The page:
Victor 19212 – Ted Weems and his Orchestra – 1923

115 years ago today, the prolific bandleader Ted Weems was born.  He had hits with “Piccolo Pete” and “Heartaches”, and co-wrote such songs as “Oh, Mo’nah” and “Jig Time”.   In commemoration of the occasion, here is his first record.

Weems was born Wilfred Theodore Wemyes on September 26, 1901 in Pitcairn, Pennsylvania.  He began his musical path when he entered a contest to win a pony, but wound up with a violin instead.  He later took up the trombone as well.  Weems organized his first band while in school, and did so again in college with a more professional group that took professional engagements at hotels and restaurants.  In 1921, Weems’ band played at the inauguration of President Warren G. Harding.  The Weems band made their first record in 1923 for the Victor Talking Machine Company, with whom they continued to record for the next ten years.  After leaving Victor, the Weems band recorded for Columbia, and then Decca.  Like many bands and musicians of that day and age, much of their success was found on the airwaves.  During the war, Weems joined the Merchant Marines and led their band.  After a period of relative dormancy, Weems’ popularity was revived in 1947 when a North Carolina disc jockey played his uptempo rumba recording of “Heartaches” from 1933, which was met with unexpected enthusiasm from the public.  After that unexpected success, Victor reissued the record, and Decca followed suit with a reissue of their recording of the same tune that Weems had cut in 1938, both of which became hits.  Weems organized a new band, which stayed together until 1953.  Ten years later, in 1963, Ted Weems died of emphysema.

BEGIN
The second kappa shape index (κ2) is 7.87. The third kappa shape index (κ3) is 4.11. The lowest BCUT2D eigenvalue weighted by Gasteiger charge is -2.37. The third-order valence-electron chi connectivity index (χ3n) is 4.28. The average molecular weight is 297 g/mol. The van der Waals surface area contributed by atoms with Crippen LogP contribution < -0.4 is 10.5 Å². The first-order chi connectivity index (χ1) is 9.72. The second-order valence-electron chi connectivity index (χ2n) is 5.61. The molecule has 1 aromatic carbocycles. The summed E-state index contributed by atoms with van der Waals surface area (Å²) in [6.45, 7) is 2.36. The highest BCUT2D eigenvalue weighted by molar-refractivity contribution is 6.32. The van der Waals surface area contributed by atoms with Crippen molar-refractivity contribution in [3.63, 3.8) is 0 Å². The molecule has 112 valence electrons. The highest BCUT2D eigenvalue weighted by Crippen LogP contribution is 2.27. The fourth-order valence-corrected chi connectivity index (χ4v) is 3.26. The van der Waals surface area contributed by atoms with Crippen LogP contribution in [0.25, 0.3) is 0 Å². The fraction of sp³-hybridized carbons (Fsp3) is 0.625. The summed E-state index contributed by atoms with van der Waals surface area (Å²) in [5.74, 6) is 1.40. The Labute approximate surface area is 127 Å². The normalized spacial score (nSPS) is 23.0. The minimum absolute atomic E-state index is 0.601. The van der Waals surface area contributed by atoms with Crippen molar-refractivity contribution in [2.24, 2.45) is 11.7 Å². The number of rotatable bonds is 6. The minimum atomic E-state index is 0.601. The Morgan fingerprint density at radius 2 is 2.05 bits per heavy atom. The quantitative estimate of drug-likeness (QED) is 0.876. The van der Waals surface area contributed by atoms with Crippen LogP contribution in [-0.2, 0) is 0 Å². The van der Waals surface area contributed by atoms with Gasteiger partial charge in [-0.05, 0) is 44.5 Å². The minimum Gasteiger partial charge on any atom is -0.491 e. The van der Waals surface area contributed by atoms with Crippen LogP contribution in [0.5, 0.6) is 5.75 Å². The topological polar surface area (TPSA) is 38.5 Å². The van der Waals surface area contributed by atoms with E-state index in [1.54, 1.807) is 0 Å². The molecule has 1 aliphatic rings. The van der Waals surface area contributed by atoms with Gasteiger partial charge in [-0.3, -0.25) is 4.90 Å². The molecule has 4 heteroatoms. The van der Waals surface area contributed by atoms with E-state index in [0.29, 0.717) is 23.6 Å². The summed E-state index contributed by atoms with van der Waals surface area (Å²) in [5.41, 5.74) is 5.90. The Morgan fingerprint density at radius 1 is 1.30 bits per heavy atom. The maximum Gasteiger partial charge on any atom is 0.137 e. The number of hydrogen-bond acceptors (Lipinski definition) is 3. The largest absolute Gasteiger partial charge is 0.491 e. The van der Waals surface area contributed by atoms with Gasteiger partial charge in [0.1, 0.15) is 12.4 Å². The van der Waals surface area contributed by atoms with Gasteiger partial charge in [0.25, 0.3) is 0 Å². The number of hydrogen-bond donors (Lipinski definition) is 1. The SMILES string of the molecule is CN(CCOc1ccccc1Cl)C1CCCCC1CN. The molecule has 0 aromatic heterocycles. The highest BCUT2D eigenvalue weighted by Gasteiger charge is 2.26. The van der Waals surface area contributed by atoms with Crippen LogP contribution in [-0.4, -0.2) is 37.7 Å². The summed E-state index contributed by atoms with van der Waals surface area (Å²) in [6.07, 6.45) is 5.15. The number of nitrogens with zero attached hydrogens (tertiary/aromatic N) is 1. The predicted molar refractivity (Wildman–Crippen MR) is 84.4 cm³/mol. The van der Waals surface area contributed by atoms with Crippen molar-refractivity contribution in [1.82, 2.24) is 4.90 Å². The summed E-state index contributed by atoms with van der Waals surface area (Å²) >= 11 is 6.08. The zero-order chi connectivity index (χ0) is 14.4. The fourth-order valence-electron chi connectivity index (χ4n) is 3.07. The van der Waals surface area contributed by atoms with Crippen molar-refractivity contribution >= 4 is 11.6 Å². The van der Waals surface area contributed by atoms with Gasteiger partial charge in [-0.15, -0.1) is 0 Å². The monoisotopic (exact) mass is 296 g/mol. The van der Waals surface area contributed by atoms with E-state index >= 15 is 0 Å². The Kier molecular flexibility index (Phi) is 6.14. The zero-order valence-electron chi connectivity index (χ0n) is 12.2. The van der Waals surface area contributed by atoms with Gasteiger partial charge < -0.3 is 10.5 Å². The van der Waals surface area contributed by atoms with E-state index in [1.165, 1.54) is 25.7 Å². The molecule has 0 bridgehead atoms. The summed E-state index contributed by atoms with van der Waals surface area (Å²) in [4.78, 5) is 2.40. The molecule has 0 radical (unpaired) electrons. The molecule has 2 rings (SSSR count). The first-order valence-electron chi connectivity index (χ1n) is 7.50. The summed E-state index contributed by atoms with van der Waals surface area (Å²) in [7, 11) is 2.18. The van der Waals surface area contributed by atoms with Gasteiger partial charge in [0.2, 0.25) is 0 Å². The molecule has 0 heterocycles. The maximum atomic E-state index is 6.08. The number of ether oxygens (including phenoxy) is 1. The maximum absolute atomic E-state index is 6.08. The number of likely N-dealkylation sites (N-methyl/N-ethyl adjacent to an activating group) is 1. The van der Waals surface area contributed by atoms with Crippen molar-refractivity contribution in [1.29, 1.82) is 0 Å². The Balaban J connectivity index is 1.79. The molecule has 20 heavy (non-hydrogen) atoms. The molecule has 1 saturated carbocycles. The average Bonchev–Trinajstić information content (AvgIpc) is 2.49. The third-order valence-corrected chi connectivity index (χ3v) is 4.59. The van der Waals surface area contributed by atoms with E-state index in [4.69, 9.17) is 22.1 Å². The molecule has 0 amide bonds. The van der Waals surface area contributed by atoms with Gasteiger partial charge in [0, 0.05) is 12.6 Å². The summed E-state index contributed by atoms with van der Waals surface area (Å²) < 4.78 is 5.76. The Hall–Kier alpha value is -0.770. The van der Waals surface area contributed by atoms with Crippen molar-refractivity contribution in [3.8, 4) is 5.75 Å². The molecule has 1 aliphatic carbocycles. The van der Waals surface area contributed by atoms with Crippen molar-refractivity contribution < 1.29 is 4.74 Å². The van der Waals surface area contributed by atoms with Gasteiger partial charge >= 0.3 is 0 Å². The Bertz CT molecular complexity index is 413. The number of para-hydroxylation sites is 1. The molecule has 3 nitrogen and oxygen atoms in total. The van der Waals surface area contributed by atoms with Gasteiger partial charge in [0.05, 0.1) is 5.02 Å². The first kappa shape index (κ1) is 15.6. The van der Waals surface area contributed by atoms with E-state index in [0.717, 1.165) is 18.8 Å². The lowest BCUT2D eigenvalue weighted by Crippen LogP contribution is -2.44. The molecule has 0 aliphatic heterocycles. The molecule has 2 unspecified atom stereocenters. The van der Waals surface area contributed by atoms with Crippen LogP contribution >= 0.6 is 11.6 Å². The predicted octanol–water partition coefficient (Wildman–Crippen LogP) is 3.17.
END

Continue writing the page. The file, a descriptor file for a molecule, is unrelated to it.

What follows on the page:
Victor 19212 was recorded on November 20, 1923 in Camden, New Jersey, the first sides ever cut by Ted Weems’ Orchestra.  Both sides were originally made as tests, but must’ve impressed the higher-ups, as they wound up being assigned masters and issued.  The band consists of Art Weems and Paul Creedon on trumpets, Ted Weems on trombone, Norman Nugent and Walter Livingston clarinet, soprano sax, alto sax, and bass sax, Francis Buggy on clarinet, soprano sax, and tenor sax, Charles Gaylord on violin, Reuel Kenyon on piano, Weston Vaughan on banjo, George Barth on tuba and string bass, and Cecil Richardson on drums.

First up, Weems’ band plays the western-themed “Covered Wagon Days”.

Covered Wagon Days

Covered Wagon Days, recorded November 20, 1923 by Ted Weems and his Orchestra.

On the reverse, they play a superb instrumental rendition of the old standard “Somebody Stole My Gal”.

Somebody Stole My Gal

Somebody Stole My Gal, recorded November 20, 1923 by Ted Weems and his Orchestra.

Columbia 13001-D – Bessie Smith – 1923

I often notice that there’s no balance between the jazz and the and the blues (and country) that’s posted here, unfortunately the category for blues tunes on this site is terribly barren and bereft.  What better way to remedy that than with the aid of the Empress of the Blues herself, Madam Bessie Smith.  Here Bessie sings two fine songs on one of Columbia’s first issues in their series dedicated to “race records”, pressed with their beautiful “flags” label design.

Columbia 13001-D was recorded September 26 and October 10, 1923 in New York City and was the second issue in Columbia’s first Race series which ran only from 13000-D to 13007-D in 1923 and was soon abandoned in favor of their more successful 14000-D series.  These sides are two of Bessie’s earlier sides, her twenty-fifth and thirtieth to be precise, and her first in Columbia’s specifically designated “race” series.